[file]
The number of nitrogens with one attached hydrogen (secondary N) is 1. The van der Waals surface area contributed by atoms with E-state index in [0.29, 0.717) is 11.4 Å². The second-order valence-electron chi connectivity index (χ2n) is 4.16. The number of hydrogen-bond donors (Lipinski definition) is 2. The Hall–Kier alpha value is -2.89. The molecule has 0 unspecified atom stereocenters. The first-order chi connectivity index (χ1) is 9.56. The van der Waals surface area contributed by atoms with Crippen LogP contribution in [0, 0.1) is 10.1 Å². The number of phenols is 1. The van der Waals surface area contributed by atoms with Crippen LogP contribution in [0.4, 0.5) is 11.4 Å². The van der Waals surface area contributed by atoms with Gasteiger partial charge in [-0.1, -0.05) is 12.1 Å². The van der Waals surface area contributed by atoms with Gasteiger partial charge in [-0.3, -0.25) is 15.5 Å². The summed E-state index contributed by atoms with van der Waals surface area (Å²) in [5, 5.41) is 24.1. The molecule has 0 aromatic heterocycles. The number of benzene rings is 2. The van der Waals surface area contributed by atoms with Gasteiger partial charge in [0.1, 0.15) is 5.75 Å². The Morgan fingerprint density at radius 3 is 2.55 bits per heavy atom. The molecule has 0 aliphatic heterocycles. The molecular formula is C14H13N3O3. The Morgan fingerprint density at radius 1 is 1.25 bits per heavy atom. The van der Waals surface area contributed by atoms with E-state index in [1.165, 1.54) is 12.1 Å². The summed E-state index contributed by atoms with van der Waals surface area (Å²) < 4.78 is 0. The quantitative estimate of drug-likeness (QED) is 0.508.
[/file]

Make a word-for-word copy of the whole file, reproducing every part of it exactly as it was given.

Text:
The number of nitrogens with one attached hydrogen (secondary N) is 1. The van der Waals surface area contributed by atoms with E-state index in [0.29, 0.717) is 11.4 Å². The second-order valence-electron chi connectivity index (χ2n) is 4.16. The number of hydrogen-bond donors (Lipinski definition) is 2. The Hall–Kier alpha value is -2.89. The molecule has 0 unspecified atom stereocenters. The first-order chi connectivity index (χ1) is 9.56. The van der Waals surface area contributed by atoms with Crippen LogP contribution in [0, 0.1) is 10.1 Å². The number of phenols is 1. The van der Waals surface area contributed by atoms with Crippen LogP contribution in [0.4, 0.5) is 11.4 Å². The van der Waals surface area contributed by atoms with Gasteiger partial charge in [-0.1, -0.05) is 12.1 Å². The van der Waals surface area contributed by atoms with Gasteiger partial charge in [-0.3, -0.25) is 15.5 Å². The summed E-state index contributed by atoms with van der Waals surface area (Å²) in [5, 5.41) is 24.1. The molecule has 0 aromatic heterocycles. The number of benzene rings is 2. The van der Waals surface area contributed by atoms with Gasteiger partial charge in [0.1, 0.15) is 5.75 Å². The Morgan fingerprint density at radius 3 is 2.55 bits per heavy atom. The molecule has 0 aliphatic heterocycles. The molecular formula is C14H13N3O3. The Morgan fingerprint density at radius 1 is 1.25 bits per heavy atom. The van der Waals surface area contributed by atoms with E-state index in [1.165, 1.54) is 12.1 Å². The summed E-state index contributed by atoms with van der Waals surface area (Å²) < 4.78 is 0. The quantitative estimate of drug-likeness (QED) is 0.508.